Now, I am not the most patient person in the world as it is. So, I consider today to have been a triumph, since I have not lost my temper with anyone yet. However, it’s only just gone dark. There’s plenty of time before bed!
So, as I settle into a Christmas with my family, as I’m sure many of you will be doing, it’s time to reflect on a year of success for my fledgling writing career. And also to look forward to how it will likely leap forward in 2014.
By far, one of the most wonderful experiences was my first week at Swanwick which I shall treasure forever. Meeting so many talented writers and being immersed in a literary world was such an inspiration. Certainly, it gave me confidence and courage to write more than before and with a more determined purpose.
Visiting authors at book tours has also become an inspirational pastime which I look forward to doing much more of in 2014. Both Elizabeth Gilbert and Mark Forsyth have given me food for thought about my next steps into the world of authoring.
I have been writing my short stories which, as many of you know, will be published under my pseudonym sometime in January. One of my tasks over the holidays is to browse through thousands of book covers to choose just the right ones for my stories.
All very exciting stuff for someone who, less than twelve months ago, didn’t know whether this was just a passing phase that I would get bored of eventually. Although I do still get moments of self-doubt, as I believe most writers do from time to time, I believe I’ve made great progress this year.
So, if you’re a dedicated follower of this blog, first of all I’d like to say a huge “Thank you!” and also give you a taster of what’s to come in the next few months.
Short stories published for the kindle and available through Amazon only to start with. Watch this space or check my Facebook page () for details.
I’m off to Brittany in France for a writing retreat at Easter, another in Rome in June and then Swanwick again in August to top up on inspiration and meet up with my writing friends.
I also plan to be developing a website for my alter ego to help promote my kindle stories so look out for more on that. So, with that and continuing this blog, I shall be a very busy lady.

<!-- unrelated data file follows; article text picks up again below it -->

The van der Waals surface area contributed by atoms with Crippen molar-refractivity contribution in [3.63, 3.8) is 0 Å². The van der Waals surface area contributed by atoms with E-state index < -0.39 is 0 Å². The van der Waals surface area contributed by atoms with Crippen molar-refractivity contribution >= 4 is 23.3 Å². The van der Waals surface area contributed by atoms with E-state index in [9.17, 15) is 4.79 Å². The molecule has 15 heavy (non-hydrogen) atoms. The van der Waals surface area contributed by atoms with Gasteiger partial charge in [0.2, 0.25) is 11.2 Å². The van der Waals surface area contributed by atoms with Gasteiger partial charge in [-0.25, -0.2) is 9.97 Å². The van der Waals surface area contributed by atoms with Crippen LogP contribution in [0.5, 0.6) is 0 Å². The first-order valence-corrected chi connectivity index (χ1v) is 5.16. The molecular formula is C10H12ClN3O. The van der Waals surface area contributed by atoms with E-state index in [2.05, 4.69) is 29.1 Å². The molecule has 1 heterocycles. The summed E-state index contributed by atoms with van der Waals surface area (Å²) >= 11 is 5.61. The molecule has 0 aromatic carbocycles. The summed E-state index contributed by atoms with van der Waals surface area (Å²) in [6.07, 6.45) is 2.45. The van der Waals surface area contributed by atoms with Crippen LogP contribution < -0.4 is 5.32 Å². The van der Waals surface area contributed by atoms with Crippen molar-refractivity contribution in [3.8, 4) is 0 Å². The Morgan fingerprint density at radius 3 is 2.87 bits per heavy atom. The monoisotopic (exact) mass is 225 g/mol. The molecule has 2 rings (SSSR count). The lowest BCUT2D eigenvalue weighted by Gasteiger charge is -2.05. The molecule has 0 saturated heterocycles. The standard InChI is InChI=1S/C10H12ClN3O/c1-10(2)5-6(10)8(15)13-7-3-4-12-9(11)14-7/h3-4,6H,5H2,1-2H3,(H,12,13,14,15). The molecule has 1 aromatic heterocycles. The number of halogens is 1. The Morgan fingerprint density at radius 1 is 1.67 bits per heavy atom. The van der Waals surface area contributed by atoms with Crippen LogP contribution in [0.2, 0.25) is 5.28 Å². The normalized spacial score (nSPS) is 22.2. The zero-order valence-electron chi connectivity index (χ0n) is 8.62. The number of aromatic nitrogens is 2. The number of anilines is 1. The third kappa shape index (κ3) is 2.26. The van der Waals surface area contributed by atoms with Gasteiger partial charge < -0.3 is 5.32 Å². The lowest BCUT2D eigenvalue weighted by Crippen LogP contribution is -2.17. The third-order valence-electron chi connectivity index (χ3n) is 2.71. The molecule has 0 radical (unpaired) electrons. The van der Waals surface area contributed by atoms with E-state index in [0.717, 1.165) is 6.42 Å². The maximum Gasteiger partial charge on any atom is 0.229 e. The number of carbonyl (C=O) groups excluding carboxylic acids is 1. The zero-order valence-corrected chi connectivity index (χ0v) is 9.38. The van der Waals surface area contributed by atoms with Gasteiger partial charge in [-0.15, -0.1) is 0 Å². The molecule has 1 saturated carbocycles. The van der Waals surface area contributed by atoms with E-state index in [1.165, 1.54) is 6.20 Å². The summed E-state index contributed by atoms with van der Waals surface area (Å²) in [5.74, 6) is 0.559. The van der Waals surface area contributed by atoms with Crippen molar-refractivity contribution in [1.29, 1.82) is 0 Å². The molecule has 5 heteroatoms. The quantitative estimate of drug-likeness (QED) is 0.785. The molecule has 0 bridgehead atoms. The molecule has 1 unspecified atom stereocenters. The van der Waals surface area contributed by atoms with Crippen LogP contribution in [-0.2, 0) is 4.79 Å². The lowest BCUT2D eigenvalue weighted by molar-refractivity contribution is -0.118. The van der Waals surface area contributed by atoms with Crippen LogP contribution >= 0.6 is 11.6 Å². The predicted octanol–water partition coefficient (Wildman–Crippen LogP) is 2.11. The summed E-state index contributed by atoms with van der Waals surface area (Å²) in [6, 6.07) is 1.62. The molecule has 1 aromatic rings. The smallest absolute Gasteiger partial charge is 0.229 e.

Finally, I have this novel which has been swimming around in my head for a while and really needs to get onto the page. So, there’ll be more work on that from to time.
So, all that remains is for me to wish you and all your loved ones a very Merry Christmas and a wonderful New Year 2014!
As 2013 draws to a close and we look forward to a brand new year, we begin to think about resolutions we may or may not stick to and changes we will make to improve our lives. It may also be a time when we choose to overcome certain fears, which brings me onto this marvellous word: triskaidekaphobia.
It’s a word that comes from the Greek tris meaning “three”, kai meaning “and”, deka meaning “ten” and phobos meaning “fear” or “morbid fear”. So, it means “a fear of the number thirteen”. I’ve stayed in hotels myself where there is no room thirteen. They tend to be smaller, private hotels rather than the big chains, but nonetheless, it’s a very real fear for some.
There is also a related word: friggatriskaidekaphobia, which is the fear of, specifically, Friday the 13th.
For some, just hearing the phrase “Friday the 13th” brings them out in a cold sweat. Presumably, these are the same folks who make a habit of avoiding walking underneath ladders, throw salt over their shoulders and make themselves a recluse on that fateful day.
If that’s you, I have some advice. When you wake up on Friday, think of something positive and keep it in your mind all day. Maybe it’s a holiday you’ve planned for 2014. or maybe you’re going somewhere for Christmas, visiting family and friends. Get excited about it (if you’re not already) and hold that feeling of excitement. Before you know it, the day will have passed, for the most part, without incident. Then, it’s all over until the next one (my calendar reliably informs me this will be next June).
I am not especially superstitious myself. Life is unfair enough at times without adding the inevitable problems of an unseen force over which we can have no control. Still, I will no doubt buy a lottery ticket over Christmas, and cross my fingers at some point in the hopes that it makes a difference to whether or not I win. Touch wood, and all that…
Speaking of etymology, I went to a book signing this week.
Mark Forsyth (aka The Inky Fool) visited Warwick to promote his new book The Elements of Eloquenceso I managed to bag myself a seat. I also managed to be first in the queue for him to sign all three of his books for me which was a real treat. He wished me well with my writing journey too.
I found him to be a most engaging speaker. He is just as eloquent and articulate as you would expect if you’ve read his books. He recited all sorts of long-forgotten yet wonderful words in the English language with a distinguished wit and charm.
Etymology is a fascinating topic for writers and in The Etymologicon, Mark writes about it most beautifully. It is wordsmithery in its finest form, creating powerful images for each word and a small lesson in history in every paragraph.
I’ve not yet read The Horologicon, though it promises to be just as entertaining as the previous book. It goes without saying that I expect The Elements of Eloquenceto be no different. Stay tuned for reviews of all three books in the new year!